Multitasking, Meet the Flu

My multitasking met its match this week, when I finally left work a bit early on Friday with a case of the flu. I could not keep anything down, had a temperature of over 100, and with weakness so quick and intense that it took me nearly 20 minutes to struggle walking the 3 blocks from the train, it had all the symptoms of the flu. All the symptoms except it did not last the 3 to 5 days I remember.

I got the flu shot, and believe that is the reason why it was not as severe as it was in my early 20’s, when I lived alone and was unable to get out of bed for 5 days.

What is the lesson for multitasking? Well, quite frankly, it stops. All the plans I had for replying to my students’ blogs and forum posts? Stopped. Working with the class I am taking? Halted. Preparing to turn a peer-reviewed abstract into a full paper? No chance. Consulting? Forget it. Work, play, walking the dogs, reading? None of them. The flu, and anything unforeseen, ruins all of the overplanning we do. Multitasking stops completely. Even this posting itself is being done from my BlackBerry while recovering upstate by the fire with the snow gently falling outside.

The lesson? In finally being able to think a bit more clearly after being in a fog for days, I am wondering if multitasking and planning every last moment of available time leaves no time and energy for the unplanned.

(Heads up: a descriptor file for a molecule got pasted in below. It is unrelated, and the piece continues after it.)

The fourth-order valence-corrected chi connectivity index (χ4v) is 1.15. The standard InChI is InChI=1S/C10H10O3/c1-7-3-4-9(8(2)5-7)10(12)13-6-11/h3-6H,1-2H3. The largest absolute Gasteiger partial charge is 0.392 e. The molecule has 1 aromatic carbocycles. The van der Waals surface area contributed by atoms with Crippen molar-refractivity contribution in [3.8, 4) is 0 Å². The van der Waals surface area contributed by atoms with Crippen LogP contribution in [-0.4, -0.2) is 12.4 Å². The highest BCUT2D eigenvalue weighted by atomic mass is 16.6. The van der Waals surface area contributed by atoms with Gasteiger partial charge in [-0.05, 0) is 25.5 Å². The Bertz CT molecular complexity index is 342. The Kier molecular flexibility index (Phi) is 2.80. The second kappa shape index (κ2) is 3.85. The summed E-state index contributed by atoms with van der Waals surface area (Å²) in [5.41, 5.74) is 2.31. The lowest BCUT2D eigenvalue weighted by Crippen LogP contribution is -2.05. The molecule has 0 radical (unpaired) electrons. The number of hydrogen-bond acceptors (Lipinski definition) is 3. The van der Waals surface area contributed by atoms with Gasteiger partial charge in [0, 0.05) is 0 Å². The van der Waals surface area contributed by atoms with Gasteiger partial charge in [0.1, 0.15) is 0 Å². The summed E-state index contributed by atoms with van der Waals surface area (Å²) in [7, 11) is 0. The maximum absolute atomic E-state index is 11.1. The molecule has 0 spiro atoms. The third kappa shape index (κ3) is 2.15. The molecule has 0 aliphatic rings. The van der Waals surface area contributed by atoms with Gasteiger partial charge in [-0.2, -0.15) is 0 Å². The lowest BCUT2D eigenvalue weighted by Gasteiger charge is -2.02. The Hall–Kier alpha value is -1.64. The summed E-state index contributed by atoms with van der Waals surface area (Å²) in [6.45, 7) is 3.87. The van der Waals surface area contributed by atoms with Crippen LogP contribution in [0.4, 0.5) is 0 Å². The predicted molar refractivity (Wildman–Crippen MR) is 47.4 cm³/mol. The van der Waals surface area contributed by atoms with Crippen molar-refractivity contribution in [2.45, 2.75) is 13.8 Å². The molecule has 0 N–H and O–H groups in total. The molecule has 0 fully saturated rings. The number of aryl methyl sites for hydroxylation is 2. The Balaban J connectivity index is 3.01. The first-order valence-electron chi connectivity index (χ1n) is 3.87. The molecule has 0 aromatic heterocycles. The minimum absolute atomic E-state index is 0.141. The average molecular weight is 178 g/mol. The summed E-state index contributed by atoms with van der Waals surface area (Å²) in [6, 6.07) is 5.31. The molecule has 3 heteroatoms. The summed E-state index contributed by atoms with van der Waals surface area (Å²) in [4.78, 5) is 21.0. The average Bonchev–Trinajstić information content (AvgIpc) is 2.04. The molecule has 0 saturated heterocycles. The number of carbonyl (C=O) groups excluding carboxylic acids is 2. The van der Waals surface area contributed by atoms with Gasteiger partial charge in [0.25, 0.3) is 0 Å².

Perhaps this is something I should, ironically, begin to plan for?

3 thoughts on “Multitasking, Meet the Flu

  1. It’s interesting that you took this moment as a chance to reflect, while part of ongoing auto-ethnographic work. Planning for the unforeseen is so very hard, it appears, even though it’s been mentioned in lots of research methods book I am currently working through. How to capture the unknown figure / dimension / extent? It is not just in our personal lifes or the work/private intersection where things can come to a complete halt – it’s very similar in organisations and even within societies.
    Perhaps have a look at some of my thoughts on an auto-biographical exercise that made me re-think some of my assumptions, once you are better.
    All the best

  2. @Britta Bohlinger

    I find it difficult not to reflect on my actions, and while that may be part experience and part practice and part obsession, I find that I miss more than I gain whenever I hurray by and ignore opportunities such as these.

    I agree with you completely about coming to a complete halt, especially within organizations, with so many competing mini-cultures, interests, power relationships, and visions for the present and the future.

    Thank you for the link heads-up. I will take a look-see.

  3. Hi Jeffrey
    Thanks again. Now you touch upon what I have always felt the biggest dichotomy around (many may argue against this as male/female, black/white etc seem to be the the more dominant markers): people who reflect on their actions and non-actions, with an ease that conveys a sense of ‘born-with-this-trait’ versus those who feel rather frightened and uncomfortable by the very thought of it.

    It is a learned practice, I think. Bourdieu and Weber may argue it has to do with social class and informal education, cultural capital may play a huge role in developing this skill. But similarly to the capability to ask critical questions it remains still fairly unclear how adults actually could become more skilled and happy reflexive individuals.
    I had written a post on the skills of critical questioning which I think might be of interest:

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